* Start young. Starting from when your child is in preschool, give him easy chores to do to get him in the habit of helping out and being responsible. For example, your 5 year-old can help clear the table, or even put away his own clothes.

* Make your expectations clear and acknowledge hard work. Given that the purpose of chores is to help your child gain self-confidence, you want to make sure your child feels like she was successful in completing her chores. Try not to be too hard to please, or your child will be far less likely to want to help out in the future. Let your child know when the chore needs to be completed by, acknowledge that she has competed it, and let her know you appreciate her help by saying thank you. Try to avoid money as a reward for chores. Some children receive allowance each week or each month, but it is best not to make this a payment for chores done as children may begin to feel entitled to payment for any favor you ask of them, and the other values in doing chores might be lost. An occasional pizza or movie night at the end of the week or month to celebrate might be a good way to acknowledge chores being done.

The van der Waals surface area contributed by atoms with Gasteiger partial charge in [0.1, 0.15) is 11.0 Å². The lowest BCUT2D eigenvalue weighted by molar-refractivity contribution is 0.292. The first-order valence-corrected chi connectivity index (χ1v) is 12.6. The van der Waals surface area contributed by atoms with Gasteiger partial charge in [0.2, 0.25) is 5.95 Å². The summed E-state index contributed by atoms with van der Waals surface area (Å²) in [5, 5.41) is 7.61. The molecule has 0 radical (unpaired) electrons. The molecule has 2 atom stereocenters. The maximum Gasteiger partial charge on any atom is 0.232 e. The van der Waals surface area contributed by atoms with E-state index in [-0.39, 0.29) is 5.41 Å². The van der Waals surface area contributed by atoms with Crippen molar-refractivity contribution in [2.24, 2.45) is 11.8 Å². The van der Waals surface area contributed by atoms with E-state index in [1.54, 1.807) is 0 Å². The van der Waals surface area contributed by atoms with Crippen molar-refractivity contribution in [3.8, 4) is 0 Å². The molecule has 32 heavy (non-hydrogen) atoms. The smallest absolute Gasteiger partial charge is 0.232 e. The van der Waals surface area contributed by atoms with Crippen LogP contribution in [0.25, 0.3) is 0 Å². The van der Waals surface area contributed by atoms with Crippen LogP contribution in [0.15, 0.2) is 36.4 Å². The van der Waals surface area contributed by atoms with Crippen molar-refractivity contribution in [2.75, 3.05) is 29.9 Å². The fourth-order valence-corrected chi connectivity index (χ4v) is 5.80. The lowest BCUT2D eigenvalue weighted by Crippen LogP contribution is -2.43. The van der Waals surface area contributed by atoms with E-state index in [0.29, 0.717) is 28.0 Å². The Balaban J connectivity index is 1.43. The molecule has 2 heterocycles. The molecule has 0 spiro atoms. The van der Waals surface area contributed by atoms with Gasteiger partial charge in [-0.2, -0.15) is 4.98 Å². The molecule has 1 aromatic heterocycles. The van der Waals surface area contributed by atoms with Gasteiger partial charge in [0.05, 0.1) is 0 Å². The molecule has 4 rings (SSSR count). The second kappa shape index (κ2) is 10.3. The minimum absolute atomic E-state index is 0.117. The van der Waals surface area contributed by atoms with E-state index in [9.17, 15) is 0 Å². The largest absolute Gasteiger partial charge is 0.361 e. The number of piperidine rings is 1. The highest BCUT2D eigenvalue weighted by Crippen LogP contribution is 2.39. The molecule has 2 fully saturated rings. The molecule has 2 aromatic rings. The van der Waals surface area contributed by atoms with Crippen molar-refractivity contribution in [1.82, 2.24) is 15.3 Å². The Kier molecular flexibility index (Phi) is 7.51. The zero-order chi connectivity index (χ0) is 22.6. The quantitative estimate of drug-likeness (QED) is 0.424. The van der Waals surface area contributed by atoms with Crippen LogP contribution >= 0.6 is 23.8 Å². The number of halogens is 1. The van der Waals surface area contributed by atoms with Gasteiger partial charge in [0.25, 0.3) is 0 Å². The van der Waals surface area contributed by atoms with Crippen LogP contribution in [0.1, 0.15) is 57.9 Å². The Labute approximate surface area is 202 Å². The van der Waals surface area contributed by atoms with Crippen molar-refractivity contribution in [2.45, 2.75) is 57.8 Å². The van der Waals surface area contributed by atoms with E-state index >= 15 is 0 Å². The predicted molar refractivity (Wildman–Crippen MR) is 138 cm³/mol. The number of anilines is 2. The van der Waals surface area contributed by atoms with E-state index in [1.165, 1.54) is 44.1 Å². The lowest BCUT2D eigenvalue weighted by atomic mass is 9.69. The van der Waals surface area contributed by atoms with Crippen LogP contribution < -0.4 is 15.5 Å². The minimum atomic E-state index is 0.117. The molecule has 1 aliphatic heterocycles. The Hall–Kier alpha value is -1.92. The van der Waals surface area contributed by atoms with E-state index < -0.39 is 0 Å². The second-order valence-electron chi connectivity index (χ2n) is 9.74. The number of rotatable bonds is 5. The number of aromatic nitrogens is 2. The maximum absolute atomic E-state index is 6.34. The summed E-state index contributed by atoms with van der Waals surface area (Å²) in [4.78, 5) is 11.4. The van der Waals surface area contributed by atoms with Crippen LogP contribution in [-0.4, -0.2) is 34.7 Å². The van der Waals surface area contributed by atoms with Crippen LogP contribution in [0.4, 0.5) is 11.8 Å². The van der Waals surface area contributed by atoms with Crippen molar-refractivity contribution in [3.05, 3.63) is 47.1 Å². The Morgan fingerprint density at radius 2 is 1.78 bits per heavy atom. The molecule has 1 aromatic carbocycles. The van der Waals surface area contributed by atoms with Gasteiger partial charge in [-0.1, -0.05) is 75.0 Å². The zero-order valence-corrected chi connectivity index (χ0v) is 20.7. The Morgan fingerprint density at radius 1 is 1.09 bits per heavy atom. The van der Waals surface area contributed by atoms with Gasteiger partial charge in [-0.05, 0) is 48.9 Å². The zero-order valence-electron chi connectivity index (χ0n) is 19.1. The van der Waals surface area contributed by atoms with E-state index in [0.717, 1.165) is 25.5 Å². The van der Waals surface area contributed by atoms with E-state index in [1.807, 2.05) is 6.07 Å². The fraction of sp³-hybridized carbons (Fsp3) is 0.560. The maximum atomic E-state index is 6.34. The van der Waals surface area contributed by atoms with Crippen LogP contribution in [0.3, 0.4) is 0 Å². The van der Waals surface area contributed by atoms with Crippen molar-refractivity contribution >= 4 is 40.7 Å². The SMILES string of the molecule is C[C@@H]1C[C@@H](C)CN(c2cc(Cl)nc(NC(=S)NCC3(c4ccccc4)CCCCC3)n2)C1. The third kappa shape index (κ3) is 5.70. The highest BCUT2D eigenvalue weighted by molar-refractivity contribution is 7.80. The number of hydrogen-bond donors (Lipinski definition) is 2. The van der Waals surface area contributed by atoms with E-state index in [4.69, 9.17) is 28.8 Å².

* Make a family chore list. This will serve as a reminder to everyone of responsibilities, it will help your child know what is expected, and it can also be satisfying for him to ‘check off’ the chore when it has been completed. Mixing in a new and different chore once and a while can help keep your child interested in helping out. If you have more than one child, you could try rotating the chores on a regular schedule so each child is doing different chores each week. Also, try not to assign chores based on gender stereotypes. Anyone can help out with loading the dishwasher or taking out the trash.